“My daughter knows more about computers than I do, and she’s three and a half.” (Quote from Video Professor late-night infomercial.) I grew up in an age before there were blackberries, ipods, computers, cell phones, video games, CD’s, satellite TV, and on-board navigation systems. As a little kid I was shocked to find out that my grandparents only had a radio and a record player. The needle on the record player resembled something that you would use to sew your jeans and the 78’s (records) were made of this hard and extremely brittle type of Bakelite that would shatter if you so much as looked at it.
Our TV’s were black and white and filled with things called vacuum tubes. The tubes would burn out and you opened the back of the set, pulled the tube out of its socket, then took it down to the local Seven-11 and tested it on a machine. Fresh tubes were stored in a cabinet underneath. I remember when our next-door neighbors got the first color television on the block. Everybody gathered around and wondered at how blue the sky looked on Bonanza. I then realized that Batman’s costume was gray and Mr. Spock’s uniform was a different color from Captain Kirk’s.
For $9.95 you could buy a sheet of plastic that would transform your black and white TV into a color set. The plastic had three different colors on it. You unrolled it and placed it over the screen. The colors were all wrong but at least you HAD color. A few years later they came out with a new technological improvement to the plastic. If you wanted a big screen, you bought this thing that looked like a big magnifier glass that would actually project the picture onto your living room wall. The only problem was you had to turn the TV upside down to get the picture right side up. The resulting image was big, but very blurry, and I’m sure being upside down didn’t help the television set very much either.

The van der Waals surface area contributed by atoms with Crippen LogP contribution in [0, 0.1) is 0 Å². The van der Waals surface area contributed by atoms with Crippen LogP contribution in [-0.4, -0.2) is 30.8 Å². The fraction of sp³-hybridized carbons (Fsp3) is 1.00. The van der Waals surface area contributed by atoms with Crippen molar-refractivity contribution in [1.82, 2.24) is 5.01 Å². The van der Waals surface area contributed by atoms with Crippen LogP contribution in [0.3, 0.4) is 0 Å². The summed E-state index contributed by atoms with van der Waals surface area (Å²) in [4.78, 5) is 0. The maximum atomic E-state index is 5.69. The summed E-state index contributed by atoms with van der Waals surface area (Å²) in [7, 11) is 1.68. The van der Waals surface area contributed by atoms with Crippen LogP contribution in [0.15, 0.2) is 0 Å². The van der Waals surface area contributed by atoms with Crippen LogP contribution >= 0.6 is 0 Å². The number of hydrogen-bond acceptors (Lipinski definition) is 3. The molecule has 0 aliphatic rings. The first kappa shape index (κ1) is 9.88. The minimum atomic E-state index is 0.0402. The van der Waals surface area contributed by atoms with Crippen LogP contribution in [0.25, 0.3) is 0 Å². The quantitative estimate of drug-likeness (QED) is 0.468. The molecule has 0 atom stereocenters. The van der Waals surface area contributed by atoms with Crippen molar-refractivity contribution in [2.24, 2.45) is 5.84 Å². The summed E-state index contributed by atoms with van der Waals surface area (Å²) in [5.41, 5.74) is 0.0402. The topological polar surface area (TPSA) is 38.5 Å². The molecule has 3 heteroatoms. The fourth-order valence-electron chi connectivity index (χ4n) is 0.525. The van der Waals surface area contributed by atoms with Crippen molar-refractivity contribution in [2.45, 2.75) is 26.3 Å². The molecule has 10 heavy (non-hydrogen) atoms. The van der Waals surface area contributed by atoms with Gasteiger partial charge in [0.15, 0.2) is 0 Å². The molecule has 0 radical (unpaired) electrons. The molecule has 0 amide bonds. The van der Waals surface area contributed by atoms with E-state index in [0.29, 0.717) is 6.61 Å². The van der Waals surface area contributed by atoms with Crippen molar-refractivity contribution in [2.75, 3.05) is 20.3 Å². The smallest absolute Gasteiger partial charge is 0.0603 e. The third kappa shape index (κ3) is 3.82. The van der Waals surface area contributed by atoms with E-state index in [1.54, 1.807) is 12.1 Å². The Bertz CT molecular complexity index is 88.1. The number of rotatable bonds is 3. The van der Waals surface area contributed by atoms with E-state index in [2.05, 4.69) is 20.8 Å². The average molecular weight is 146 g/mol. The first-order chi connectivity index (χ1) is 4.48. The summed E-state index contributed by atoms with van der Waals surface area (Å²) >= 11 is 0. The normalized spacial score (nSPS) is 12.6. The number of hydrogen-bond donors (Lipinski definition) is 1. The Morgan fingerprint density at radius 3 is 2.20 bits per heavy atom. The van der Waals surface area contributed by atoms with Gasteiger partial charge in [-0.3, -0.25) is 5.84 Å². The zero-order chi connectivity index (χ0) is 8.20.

The radios in the house were large and tube-type, just like the TV’s. Portable transistor radios were small and tinny and most of them just got AM. I remember that a lot of people carried them to the ballpark to listen to the broadcast by Harry Carey and Jack Buck WHILE they watched the game. Strange. The first job I had required the use of an adding machine. There were no calculators. It was electric, but you couldn’t really do any sort of math on it, just add and subtract. An old manual Underwood typewriter handled all of your legal correspondence and some of the homework.
Research at the library was done with microfiche and the teachers used a roller thingie with purple ink to make copies. (I forget what it’s called.) Oh, and if you wanted to use the telephone, you had to wait your turn on the party line before you stuck your fingers in the holes and dialed; no buttons. It was hard to listen to music on the thing but you could call dial-a-prayer. The only way that you could text message was to learn Morris code and tap out the message on the receiver hook. Man, it was rough. A teenager the other day told me that they had never even seen a vinyl record. Geez, I think I’m getting old.